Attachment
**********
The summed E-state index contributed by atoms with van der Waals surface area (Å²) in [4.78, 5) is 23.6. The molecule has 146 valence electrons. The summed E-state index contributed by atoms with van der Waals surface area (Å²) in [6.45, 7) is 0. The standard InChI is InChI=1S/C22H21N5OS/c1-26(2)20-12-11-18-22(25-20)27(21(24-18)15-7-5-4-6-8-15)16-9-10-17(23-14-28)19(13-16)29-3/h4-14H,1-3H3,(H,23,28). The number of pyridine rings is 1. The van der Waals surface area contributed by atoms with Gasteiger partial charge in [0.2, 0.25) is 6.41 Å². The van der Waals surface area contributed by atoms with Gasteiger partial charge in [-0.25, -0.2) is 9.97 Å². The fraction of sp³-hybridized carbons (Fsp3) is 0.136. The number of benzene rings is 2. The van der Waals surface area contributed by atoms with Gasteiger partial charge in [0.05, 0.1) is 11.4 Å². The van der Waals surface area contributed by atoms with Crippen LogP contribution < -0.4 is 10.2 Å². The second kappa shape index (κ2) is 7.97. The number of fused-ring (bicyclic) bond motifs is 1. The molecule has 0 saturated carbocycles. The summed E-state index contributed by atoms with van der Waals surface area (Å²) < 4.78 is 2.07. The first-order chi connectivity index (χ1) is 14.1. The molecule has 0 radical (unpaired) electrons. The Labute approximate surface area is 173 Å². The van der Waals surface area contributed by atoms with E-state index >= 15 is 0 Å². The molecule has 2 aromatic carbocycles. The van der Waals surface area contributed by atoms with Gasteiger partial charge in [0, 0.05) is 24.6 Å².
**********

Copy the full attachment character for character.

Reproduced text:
The summed E-state index contributed by atoms with van der Waals surface area (Å²) in [4.78, 5) is 23.6. The molecule has 146 valence electrons. The summed E-state index contributed by atoms with van der Waals surface area (Å²) in [6.45, 7) is 0. The standard InChI is InChI=1S/C22H21N5OS/c1-26(2)20-12-11-18-22(25-20)27(21(24-18)15-7-5-4-6-8-15)16-9-10-17(23-14-28)19(13-16)29-3/h4-14H,1-3H3,(H,23,28). The number of pyridine rings is 1. The van der Waals surface area contributed by atoms with Gasteiger partial charge in [0.2, 0.25) is 6.41 Å². The van der Waals surface area contributed by atoms with Gasteiger partial charge in [-0.25, -0.2) is 9.97 Å². The fraction of sp³-hybridized carbons (Fsp3) is 0.136. The number of benzene rings is 2. The van der Waals surface area contributed by atoms with Gasteiger partial charge in [0.05, 0.1) is 11.4 Å². The van der Waals surface area contributed by atoms with Crippen LogP contribution < -0.4 is 10.2 Å². The second kappa shape index (κ2) is 7.97. The number of fused-ring (bicyclic) bond motifs is 1. The molecule has 0 saturated carbocycles. The summed E-state index contributed by atoms with van der Waals surface area (Å²) < 4.78 is 2.07. The first-order chi connectivity index (χ1) is 14.1. The molecule has 0 radical (unpaired) electrons. The Labute approximate surface area is 173 Å². The van der Waals surface area contributed by atoms with E-state index >= 15 is 0 Å². The molecule has 2 aromatic carbocycles. The van der Waals surface area contributed by atoms with Gasteiger partial charge in [0, 0.05) is 24.6 Å².